Ila basi kontra poyo
Dagko gagmay peste yawa
Bisaya is an indigenous people from the northwest coast of East Malaysia on the island of Borneo. Their population is concentrated around Beaufort, Kuala Penyu, Menumbok, Sipitang, Labuan Federal Territory and in Limbang District, Sarawak. The Bisaya tribe has many similarities with the Dusun Tatana tribe, especially in terms of language. It is evident that some of their dialogical language conversations are almost identical if they have a dialogue with each other. Nowadays the Bisaya living in Sabah are Muslim, while the Bisaya living in Sarawak are mostly Christianity. In Brunei, they are referred as Dusun, Jati Dusun and Bisaya (Though they are not to be confused with the Dusun people of Sabah). The Bisaya people are also regarded as a relatives of the Dayak people whereas Bisaya was not brought into Borneo instead they are aboriginal of the land.
Origin and etymology
Several theories have been put forward by various researchers regarding the origins of the name of the Bisaya people. Beyer H.O. in 1926, Hester E.D. in 1954 and Harrison in 1956 suggested that the name may have come from the empire of Sri Vijaya (Sonza, 1972). However, in 1960, Eugene Vestraelen (Professor of Linguistics at the University of San Carlos, Cebu City) cautioned that the linguistic derivation of Vijaya would not be Bisaya but Bidaya, or Biraya.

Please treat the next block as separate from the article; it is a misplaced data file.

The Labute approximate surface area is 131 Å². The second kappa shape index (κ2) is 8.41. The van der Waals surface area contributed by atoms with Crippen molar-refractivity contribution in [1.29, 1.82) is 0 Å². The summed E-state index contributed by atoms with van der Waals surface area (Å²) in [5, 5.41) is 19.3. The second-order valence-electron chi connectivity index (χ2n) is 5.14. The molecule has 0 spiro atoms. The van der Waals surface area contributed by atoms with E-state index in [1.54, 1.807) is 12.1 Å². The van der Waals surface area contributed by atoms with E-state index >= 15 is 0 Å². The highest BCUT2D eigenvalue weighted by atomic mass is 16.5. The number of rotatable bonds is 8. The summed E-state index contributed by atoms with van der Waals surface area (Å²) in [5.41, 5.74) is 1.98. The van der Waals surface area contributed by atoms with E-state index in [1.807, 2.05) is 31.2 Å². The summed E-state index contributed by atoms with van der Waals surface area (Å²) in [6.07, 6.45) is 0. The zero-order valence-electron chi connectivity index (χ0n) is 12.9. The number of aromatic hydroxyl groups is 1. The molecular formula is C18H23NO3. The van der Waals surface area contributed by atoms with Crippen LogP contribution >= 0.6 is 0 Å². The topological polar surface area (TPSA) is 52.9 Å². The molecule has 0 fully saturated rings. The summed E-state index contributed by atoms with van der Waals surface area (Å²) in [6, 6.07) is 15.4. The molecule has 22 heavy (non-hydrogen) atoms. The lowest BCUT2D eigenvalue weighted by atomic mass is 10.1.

Another theory was suggested by John Carroll:
According to John Carroll (1961:499-541), the term Visaya might be the Sanskrit Vaisya, denoting the 3rd caste of the Hindu caste system. The Philippine term Bisaya as found in Malay writings meant ‘slave’ or ‘the country of slaves’ and referred to a geographical area of the Philippines where slaves are formerly found and captured.— Joh Carroll, The word Bisaya in the Philippines and Borneo, Sarawak Museum Journal, 1960
These are the 6 main Islands of Bisaya. The people who live here are called Bisaya or Visayans.
The Visayans (Visayan: Mga Bisaya; local pronunciation: [bi-sa-ya]) is an umbrella term for the Philippine ethnolinguistic groups native to the whole Visayas, the southernmost islands of Luzon and most parts of Mindanao. Those particularly within the Visayas broadly share a sea-based culture with strong Roman Catholic traditions merged with cultural elements through centuries of interaction and inter-migrations mainly across the seas of Visayan, Sibuyan, Camotes and Bohol, and in some secluded areas merged with ancient animistic-polytheistic influences (i.e. Folk Catholicism). Most Visayans are speakers of one or more Visayan languages, the most widely spoken being Cebuano, closely followed by Hiligaynon (Ilonggo) and Waray-Waray. Many have, at some point in their lives, migrated to Metro Manila and its surrounding provinces out of necessity brought about by the negative effects of economic centralization in their nation. They comprise the largest grouping in the geographical division of the country, numbering at around 33 million as of 2010.